Multiculturalism and Literature

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What is multiculturalism in American Literature in regard to the themes, problems, ethnic groups of writers, and so on?

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Multiculturalism in literature is the attempt to show the ethnic diversity in the American experience. It came to life in the twentieth century but especially sprang to prominence in the second half of the twentieth century.

In the nineteenth century, American literature was primarily defined by white (primarily British) writers attempting to forge an American identity that was white and Anglo-Saxon, based on European culture but differing from it in being more democratic, more assertively masculine, and more individualistic. In the latter half of the century, with concern about the "invasion" of immigrant "hordes" from southern and eastern Europe, an aggressively white middle-brow literature that celebrated colonialism and the American Revolution and associated American history with white "purity" began to emerge, as did a nostalgic literature painting southern slavery with soft hues as a benign institution.

In the twentieth century, multiculturalism began to gather steam and push back. Integral to multicultural literature is the idea that people of other cultures be allowed to tell their own story in their own voice, and this began to happen. The Harlem Renaissance of the 1920s, for example, is an early instance of multiculturalism: black writers began to create their own narratives instead of being forced to rely on whites to tell their story for them. After World War II, and especially from the 1960s onward, an explosion of multicultural literature emerged, as African Americans, Native Americans, Chinese Americans, Irish Americans, Indian Americans, and other demographics began to write of their own experiences. Writers that come to mind include Native American Sherman Alexie and Chinese American Amy Tan. Themes of multicultural literature often include the difficulties of assimilating to the dominant culture, the harm caused by prejudice, and the conflicts between native and dominant cultures. This writing is important, as it testifies to the many strands of Americanism that are a rich part of our culture.

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Multiculturalism is the inclusion of individuals from diverse cultures or backgrounds. In regard to literature, it is the writing of stories that involve multi-ethnic or multicultural characters. Being that America is “the melting pot” of cultures, it makes sense for American literature to have a preponderance of multiculturalism in its writings.

Ethnically, American authors come from all sorts of backgrounds. Initially, these authors were primarily of western European descent, but as the nation has grown, authors of Native American, Latin American, Arabic, Indian, and Asian descent have started to become more prominent. Typically, these authors attempt to tackle the ideas of inclusivity and identity in America—a place which is known for mixing every identity together as well as people trying hard to maintain a sense of their cultural origins. Thematically, the ideas of inclusion and identity are some of the most prominent in multicultural literature.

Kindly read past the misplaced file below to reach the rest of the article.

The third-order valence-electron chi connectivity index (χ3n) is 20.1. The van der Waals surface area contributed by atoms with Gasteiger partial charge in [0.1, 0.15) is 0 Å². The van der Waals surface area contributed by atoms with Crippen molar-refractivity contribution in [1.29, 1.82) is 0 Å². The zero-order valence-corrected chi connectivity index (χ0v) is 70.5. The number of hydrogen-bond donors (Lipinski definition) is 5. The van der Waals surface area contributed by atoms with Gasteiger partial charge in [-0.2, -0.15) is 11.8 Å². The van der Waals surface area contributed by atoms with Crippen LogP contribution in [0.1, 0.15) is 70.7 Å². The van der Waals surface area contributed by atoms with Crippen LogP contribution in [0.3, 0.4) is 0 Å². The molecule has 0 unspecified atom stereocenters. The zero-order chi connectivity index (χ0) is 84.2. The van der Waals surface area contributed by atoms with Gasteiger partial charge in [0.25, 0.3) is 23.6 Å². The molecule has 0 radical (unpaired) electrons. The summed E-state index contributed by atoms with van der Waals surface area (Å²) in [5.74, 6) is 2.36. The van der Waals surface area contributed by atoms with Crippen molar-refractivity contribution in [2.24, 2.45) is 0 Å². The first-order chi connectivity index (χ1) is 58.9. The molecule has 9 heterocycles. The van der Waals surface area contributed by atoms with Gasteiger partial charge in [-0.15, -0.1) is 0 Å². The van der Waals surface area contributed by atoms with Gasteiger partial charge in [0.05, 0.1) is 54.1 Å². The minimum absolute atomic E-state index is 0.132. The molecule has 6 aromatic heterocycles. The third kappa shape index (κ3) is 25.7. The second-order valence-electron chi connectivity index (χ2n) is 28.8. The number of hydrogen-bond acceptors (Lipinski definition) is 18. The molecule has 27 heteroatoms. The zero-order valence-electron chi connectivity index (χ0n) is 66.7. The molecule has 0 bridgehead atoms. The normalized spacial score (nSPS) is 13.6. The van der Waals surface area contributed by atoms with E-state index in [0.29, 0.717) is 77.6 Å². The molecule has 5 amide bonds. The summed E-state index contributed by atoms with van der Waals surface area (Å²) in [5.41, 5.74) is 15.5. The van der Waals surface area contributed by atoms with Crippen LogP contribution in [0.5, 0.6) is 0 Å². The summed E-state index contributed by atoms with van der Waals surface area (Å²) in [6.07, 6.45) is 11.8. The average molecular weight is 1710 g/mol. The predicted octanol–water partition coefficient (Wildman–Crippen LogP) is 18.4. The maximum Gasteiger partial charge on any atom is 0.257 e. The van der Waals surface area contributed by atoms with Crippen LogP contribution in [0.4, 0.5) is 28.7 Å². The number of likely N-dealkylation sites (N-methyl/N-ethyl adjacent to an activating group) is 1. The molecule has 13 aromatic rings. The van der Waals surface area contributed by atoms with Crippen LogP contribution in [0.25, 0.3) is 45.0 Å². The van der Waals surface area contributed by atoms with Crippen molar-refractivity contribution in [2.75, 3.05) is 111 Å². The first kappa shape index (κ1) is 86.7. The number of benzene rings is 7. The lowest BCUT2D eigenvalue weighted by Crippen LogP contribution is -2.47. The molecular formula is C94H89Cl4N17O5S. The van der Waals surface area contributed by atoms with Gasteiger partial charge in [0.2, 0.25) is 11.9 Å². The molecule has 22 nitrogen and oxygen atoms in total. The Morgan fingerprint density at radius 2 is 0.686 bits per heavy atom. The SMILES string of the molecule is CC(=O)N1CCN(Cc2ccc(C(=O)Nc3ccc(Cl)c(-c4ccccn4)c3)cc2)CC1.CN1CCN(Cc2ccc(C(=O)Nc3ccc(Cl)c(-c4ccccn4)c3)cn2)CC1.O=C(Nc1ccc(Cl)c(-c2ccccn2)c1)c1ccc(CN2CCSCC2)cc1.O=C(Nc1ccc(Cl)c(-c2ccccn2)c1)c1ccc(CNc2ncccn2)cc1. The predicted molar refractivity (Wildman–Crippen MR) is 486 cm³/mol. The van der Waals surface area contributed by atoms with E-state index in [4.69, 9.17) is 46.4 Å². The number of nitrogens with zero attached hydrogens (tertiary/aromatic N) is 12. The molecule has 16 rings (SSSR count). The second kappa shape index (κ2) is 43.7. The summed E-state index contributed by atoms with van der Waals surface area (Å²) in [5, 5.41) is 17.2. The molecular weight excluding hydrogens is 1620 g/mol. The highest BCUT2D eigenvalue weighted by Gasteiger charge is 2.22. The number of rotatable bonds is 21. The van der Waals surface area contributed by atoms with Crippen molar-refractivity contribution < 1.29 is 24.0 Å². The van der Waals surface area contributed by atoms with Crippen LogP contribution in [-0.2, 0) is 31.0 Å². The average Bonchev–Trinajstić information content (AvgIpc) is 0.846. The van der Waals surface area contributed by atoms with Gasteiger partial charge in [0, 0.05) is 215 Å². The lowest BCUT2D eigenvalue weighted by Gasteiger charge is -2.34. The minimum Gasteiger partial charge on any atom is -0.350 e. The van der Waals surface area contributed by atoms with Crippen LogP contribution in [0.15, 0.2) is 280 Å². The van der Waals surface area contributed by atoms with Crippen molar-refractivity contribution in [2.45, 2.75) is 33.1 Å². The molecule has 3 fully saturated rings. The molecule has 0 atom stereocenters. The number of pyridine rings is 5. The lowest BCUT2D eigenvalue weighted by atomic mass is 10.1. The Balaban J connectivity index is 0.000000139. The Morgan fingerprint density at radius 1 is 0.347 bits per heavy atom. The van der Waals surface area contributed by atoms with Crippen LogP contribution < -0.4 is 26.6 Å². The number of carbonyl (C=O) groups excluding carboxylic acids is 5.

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Multiculturalism is the way in which different authors maintain their identity through their work while educating others on their cultural ideas.

In the beginning, Multiculturalism was denoted (inaccurately) as a sort of "melting pot." Unfortunately, the use of this term tended to force people to adhere to one specific set of cultural rules. True multiculturalism allows people to raise up who they are, where they came from, and their ideologies (in order for acceptance).

That being said, while different, all Multiculturalists desire the same thing: acceptance. Therefore, their texts speak to similar things: themes and conflicts (problems). The most common theme of Multicultural texts is illustrated and lifted up for the education of readers on the acceptance of ideologies outside of their own. The importance of this is that narrow-minded supremacists need to be enlightened on how other races and groups need to have the same rights as those who shun and are prejudiced against them.

The Multicultural movement, therefore, is important based upon one fact: acceptance of cultures, races, and ideologies outside of the globalized thought.

Themes common to Multiculturalists' texts are one which speak to the alienation and isolation by those who do not recognize the minority as relevant. The theme, which resonates through conflict, proves to be one which identifies a search for acceptance as one is (or a group is). The conflicts normally speak to the issues which have arisen based upon ignorance and fear of the unknown for those who cannot identify or relate to those unlike themselves.

The ethnic groups of Multiculturalists in America is great. Simply, any writer speaking out for their right to belong, have the same rights as the majority (White), and educate on their culture would be considered a Multiculturalist.

Examples of Multicultural authors would be African American authors, American Indian authors, and any other authors who are (basically) not of white descent.

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